ASA-CSSA-SSSA Annual Meeting
November 5-8, 2014
Long Beach, CA, United States
Iowa often has extreme weather events in the spring, a time when few fields in the state have a living cover, leading to nutrient leaching and erosion issues. These intense rain events also lead to excess soil moisture and runoff. While cover crops help address these issues and more, there has been little adoption of cover crops in Iowa (less than 1% of farmed acres). A commonly cited worry is that cover crops aren't worth the money that a farmer must invest. To offset costs, some farmers use their cover crops for haying or grazing, but a major constraint is access to federal crop insurance for main crops. To address this, an experiment was designed to determine whether the USDA RMA cover crop haying and grazing guideline date (May 10) had an influence on soybean grain yields in Iowa. A replicated plot study was conducted near Ames, Iowa during the 2012-2013 and 2013-2014 growing seasons to investigate the effects of cover crop species, termination date and residue removal on subsequent soybean grain yield. Cover crop entries included Secale cereale ‘Spooner’, Brassica napus ‘Sitro’, Camelina sativa ‘Bison’, B. rapa ‘Purple Top’, and a no-cover crop control. The first year of the study found the only factor with a statistically significant effect on yield was aboveground biomass removal. Plots with biomass removed yielded 3818 kg/ha compared to 3668 kg/ha where biomass was left in place. Cover crop species also had a significant effect on weed pressure and accumulated biomass, carbon and nitrogen. Removal and use of aboveground biomass could serve as a powerful argument to help increase farmer adoption of cover crops.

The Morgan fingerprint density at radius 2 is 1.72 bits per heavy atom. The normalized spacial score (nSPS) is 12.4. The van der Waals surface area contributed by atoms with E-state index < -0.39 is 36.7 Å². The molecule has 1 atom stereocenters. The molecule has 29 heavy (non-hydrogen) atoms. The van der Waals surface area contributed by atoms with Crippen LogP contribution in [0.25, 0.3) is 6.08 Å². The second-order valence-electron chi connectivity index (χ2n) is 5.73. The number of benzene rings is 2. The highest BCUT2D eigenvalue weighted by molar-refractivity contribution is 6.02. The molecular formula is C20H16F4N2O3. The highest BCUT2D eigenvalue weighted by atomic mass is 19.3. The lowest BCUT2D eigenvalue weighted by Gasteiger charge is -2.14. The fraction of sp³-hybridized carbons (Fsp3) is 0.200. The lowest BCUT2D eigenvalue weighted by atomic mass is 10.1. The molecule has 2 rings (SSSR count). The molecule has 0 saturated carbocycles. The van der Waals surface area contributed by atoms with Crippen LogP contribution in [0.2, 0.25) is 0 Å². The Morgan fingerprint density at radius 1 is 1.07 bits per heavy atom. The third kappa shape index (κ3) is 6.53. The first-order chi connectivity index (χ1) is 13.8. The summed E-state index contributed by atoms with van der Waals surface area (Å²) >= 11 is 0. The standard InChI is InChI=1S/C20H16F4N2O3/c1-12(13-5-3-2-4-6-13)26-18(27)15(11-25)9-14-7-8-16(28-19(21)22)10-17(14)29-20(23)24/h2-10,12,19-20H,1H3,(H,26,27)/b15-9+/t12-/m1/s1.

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Sklenar, Timothy; Lenssen, Andrew W.; Wiedenhoeft, Mary H.; and Kaspar, Thomas C., "Termination Timing and Biomass Removal: Impacts on Soybean Systems" (2015). Agronomy Conference Proceedings and Presentations. 27.